(Someone left the downstairs backdoor open. That place is a maze of rooms.)
And who is standing six feet away from me but George himself.
I was a little haunted by George during my time in London, for I so, dare I hope, wanted to meet him, or at least see him. I imagined seeing him just rounding corners, going up escalators, or getting into cars; always just out of my reach. I turned into my childhood friend Mary. She was my lonely, slightly slow neighbor, and a few years older than me, who constantly interrupted our playtime by running off to 'talk' to a 'friend' she just 'saw'. Thinking about her makes me giggle and breaks my heart at the same time. Is that possible?
I think it was the combination of her full and curvy womanly body, married with the mind of a girl, that made her junior high school peers shrink away from her.

George was a few steps away from me, and I wanted to run, but Consita had a better idea. She pulled me up to him and said Hi George, I'm Consita and this is Brian and we're from Chicago and we wanted to say hi! Perfect, right?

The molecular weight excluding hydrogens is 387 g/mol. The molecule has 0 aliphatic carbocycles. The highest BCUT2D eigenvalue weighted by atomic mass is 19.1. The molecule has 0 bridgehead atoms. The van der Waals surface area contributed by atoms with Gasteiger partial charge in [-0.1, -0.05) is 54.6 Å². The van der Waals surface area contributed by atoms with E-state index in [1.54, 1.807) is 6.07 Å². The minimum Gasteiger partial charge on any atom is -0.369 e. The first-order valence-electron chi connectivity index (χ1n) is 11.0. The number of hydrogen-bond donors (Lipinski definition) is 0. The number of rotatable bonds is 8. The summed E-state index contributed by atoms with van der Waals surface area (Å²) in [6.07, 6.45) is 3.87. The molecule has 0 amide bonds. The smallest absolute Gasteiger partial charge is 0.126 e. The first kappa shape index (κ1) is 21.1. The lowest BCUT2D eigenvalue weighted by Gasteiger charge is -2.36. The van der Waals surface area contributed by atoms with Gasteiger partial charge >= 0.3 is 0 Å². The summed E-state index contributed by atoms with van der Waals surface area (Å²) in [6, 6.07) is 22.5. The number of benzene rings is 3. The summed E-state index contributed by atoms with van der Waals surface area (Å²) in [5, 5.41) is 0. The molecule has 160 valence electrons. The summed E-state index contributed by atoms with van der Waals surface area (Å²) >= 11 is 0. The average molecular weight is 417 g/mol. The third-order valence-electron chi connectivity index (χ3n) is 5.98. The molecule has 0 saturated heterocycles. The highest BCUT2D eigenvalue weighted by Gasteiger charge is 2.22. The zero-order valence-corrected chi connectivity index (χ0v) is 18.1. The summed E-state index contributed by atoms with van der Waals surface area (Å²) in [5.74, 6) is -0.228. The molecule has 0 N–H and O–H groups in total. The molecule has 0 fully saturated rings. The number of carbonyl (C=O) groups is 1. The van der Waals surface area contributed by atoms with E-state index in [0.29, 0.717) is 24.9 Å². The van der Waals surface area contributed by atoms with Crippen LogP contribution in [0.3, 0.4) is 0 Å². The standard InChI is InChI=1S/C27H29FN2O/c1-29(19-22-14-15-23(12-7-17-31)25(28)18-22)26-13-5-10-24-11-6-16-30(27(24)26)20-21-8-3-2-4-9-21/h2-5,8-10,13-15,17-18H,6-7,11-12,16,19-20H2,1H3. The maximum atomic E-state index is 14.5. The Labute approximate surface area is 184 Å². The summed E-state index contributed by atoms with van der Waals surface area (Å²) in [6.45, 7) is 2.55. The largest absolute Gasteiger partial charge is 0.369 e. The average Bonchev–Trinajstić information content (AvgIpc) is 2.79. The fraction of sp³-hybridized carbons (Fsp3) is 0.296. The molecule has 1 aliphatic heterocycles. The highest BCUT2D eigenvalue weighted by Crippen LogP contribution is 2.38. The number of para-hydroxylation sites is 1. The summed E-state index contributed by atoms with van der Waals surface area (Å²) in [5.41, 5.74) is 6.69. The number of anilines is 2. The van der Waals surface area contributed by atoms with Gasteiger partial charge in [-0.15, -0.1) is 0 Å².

Hi! I'd love to talk to you two, so can you hang out for a minute while I finish talking to those two? He said, as he turned and pointed.
Love to talk tooo....??? I thought.
He was bookended by two of the most gorgeous men you ever saw. I'd finish that conversation, too.
By the time this happened, I was pretty drunk, for it was one of those I'm gonna get drunk tonight! nights, which was an unusual statement for me to make, because getting drunk every night was a given for me back then. I think it helped calm me down though, and helped me to act casual and non chalant, for I was tripping on some heavy Boy George acid.
When he came back over, he introduced us to all the people he was with, who could have been the Beatles and the Queen for all I knew, and bought us drinks from the giant stack of drink tickets in his hand. When I saw that stack, I immediately thought of Marilyn, and his Chicago Limelight performance: the rumour was the owner made him sing there, and New York, to pay off his huge London Limelight bar tab.
Yes, Mare, I could pay off your bar tab, but what lesson would you learn from that? I imagined George saying.